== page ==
Union pamphlets, Volume 11

Front Cover
 

What people are saying - Write a review

We haven't found any reviews in the usual places.

Selected pages

Other editions - View all

Common terms and phrases

Popular passages

Page 22 - What, then, was the situation of Ireland at the revolution, and what is it at this day ? The whole power and property of the country has been conferred by successive monarchs of England upon an English colony, composed of three sets of English adventurers, who poured into this country at the termination of three successive...
Page 29 - There is not a nation in the habitable globe which has advanced in cultivation and commerce, in agriculture and manufactures, with the same rapidity in the same period ;" — speaking of Ireland since the constitution of 1782, viz., for the last twenty years.
Page 33 - An Act for the better securing the dependency of the kingdom of Ireland upon the crown of Great Britain.
Page 75 - We are very well as we are. Gracious God! of what materials must the heart of that man be composed, who knows the state of the country, and will coldly tell us we are very well as we are.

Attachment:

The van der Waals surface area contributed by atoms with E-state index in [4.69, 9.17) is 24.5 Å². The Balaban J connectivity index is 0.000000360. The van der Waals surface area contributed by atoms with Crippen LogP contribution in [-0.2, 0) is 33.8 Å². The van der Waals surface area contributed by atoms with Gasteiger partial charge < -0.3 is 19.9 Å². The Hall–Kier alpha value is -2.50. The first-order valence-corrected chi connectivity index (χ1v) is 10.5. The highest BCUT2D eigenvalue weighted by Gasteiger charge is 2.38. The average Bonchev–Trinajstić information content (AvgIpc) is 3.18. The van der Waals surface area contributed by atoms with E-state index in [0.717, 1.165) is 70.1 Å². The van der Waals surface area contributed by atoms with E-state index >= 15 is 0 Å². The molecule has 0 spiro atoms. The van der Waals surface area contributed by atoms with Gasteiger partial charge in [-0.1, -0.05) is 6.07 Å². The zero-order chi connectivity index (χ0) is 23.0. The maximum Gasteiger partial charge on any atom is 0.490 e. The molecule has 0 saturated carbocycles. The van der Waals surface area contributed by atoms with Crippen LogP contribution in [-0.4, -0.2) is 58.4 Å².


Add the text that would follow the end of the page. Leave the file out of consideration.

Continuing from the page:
Page 62 - By a union with Great Britain, Ireland would gain, besides the freedom of trade, other advantages much more important, and which would much more than compensate any increase of taxes that might accompany that union. By the union with England, the middling and inferior ranks of people in Scotland gained a complete deliverance from the power of an aristocracy which had always before oppressed them.
Page 39 - No matter who has the merit, let the two kingdoms be one ; which can only be by Ireland now acknowledging the superintending power and supremacy to be where Nature has placed it, in precise and unambiguous terms.
Page 34 - I did not do him justice ; he had faults ; but he had great powers, great public effect; he persuaded the old, he inspired the young ; the Castle vanished before him ; on a small subject he was miserable ; put into his hand a distaff, and, like Hercules, he made sad work of it ; but give him the thunderbolt, and he had the arm of a Jupiter...
Page 33 - This was the opinion which Lord Sackville, the secretary of 1753, gave, of Mr. Malone to a gentleman from whom I heard it. " He is a great sea in a calm,
Page 9 - ... by this act, in such language as they might best understand, the due honour of God should be thereby much advanced ; and for that also, that the same may not be in their native language, as well for difficulty to get it printed, as that few in the whole realm can read the Irish letters...
Page 75 - ... discretion with which it is administered. We are very well as we are. Look at the old revolutionary Government of the Irish Union, and the modern revolutionary Government of the Irish consulate, canvassing the dregs of that rebel democracy for a renewal of popular ferment and outrage, to overcome the deliberations of Parliament.

Bibliographic information